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Fender Relic vs. Real Fender fretboard wear photo thread..

Discussion in 'Guitars in General' started by Smakutus, Dec 20, 2006.

  1. Smakutus

    Smakutus Member

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    The main thing I have always thought looked whack on Fender Relics is the fretboard wear. It's a lot easier to whaaaap a Strat or Tele body with a chain a few times then to use a power tool to get the perfect finger shapes on a fretboard. For the most part to me the Relics look like they have a dremel tool crater rather than a smooth feathered in worn spot. The blue Relic Strat thread has photos that also seem to show the Relic-ed Strat has most of the worn spots in the wrong place with craters between the strings, directly under them, and not quite under them.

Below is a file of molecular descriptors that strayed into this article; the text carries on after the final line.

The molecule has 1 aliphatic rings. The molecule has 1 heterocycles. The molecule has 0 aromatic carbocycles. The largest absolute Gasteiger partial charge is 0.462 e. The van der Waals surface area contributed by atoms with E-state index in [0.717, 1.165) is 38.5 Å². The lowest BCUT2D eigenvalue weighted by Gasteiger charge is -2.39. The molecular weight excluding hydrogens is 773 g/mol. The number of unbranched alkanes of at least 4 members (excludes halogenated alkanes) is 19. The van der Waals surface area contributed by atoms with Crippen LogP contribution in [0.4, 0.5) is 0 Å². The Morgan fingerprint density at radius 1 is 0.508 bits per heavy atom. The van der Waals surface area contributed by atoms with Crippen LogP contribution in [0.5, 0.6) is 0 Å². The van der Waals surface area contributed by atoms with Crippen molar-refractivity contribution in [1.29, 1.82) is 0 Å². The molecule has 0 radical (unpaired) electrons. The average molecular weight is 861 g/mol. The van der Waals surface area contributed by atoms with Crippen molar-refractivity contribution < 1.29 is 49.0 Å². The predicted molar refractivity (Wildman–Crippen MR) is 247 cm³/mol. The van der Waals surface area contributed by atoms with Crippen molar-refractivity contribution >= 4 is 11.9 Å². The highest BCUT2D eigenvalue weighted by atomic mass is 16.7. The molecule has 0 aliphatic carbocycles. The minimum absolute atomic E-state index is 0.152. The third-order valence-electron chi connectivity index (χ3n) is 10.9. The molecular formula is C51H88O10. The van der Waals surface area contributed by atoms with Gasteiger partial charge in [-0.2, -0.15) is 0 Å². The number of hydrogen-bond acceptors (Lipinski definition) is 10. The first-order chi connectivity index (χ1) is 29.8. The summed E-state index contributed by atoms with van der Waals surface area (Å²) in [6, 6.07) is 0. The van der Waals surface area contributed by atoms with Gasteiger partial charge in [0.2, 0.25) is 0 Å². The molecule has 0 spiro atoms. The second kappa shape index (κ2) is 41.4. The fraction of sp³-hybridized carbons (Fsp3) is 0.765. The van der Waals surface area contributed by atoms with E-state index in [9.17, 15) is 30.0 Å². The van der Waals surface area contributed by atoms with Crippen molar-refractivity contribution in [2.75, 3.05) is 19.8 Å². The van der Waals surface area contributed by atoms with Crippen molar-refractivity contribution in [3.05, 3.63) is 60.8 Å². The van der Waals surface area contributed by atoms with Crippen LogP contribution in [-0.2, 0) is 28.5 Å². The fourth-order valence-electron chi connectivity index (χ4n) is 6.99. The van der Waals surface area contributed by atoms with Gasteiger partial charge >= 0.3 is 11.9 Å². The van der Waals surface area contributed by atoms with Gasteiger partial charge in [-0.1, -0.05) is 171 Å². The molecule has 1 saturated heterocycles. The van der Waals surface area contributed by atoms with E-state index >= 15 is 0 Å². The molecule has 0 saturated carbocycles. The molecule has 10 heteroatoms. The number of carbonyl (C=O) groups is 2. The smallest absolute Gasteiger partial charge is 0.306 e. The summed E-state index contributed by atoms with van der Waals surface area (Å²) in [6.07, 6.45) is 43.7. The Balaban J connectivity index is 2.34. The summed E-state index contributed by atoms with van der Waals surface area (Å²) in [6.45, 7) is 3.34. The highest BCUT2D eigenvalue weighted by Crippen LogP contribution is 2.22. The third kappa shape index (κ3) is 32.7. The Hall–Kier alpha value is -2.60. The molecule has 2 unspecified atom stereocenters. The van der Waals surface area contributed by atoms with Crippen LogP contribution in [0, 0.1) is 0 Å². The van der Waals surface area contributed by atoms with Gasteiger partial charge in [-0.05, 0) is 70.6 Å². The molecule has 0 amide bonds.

So anyways.. If you have a Relic that you think was done right (Or wrong..) or if you have an old Fender with actual playing wear how about taking a good straight down photo of the fretboard wear and posting it here so we can all compare them?

    Thanks,
    Jeff
     
  2. Kappy

    Kappy Supporting Member

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    So what's the point of the thread? To convince people not to buy a guitar they like because it's been relic'ed in a way that might not be 100% authentic looking? What if it's a good guitar regardless of that fact? Maybe a better question would be, can a guitar still be good despite relicing? Or can a guitar's feel and look be improved by relicing without losing or inhibiting its natural tone?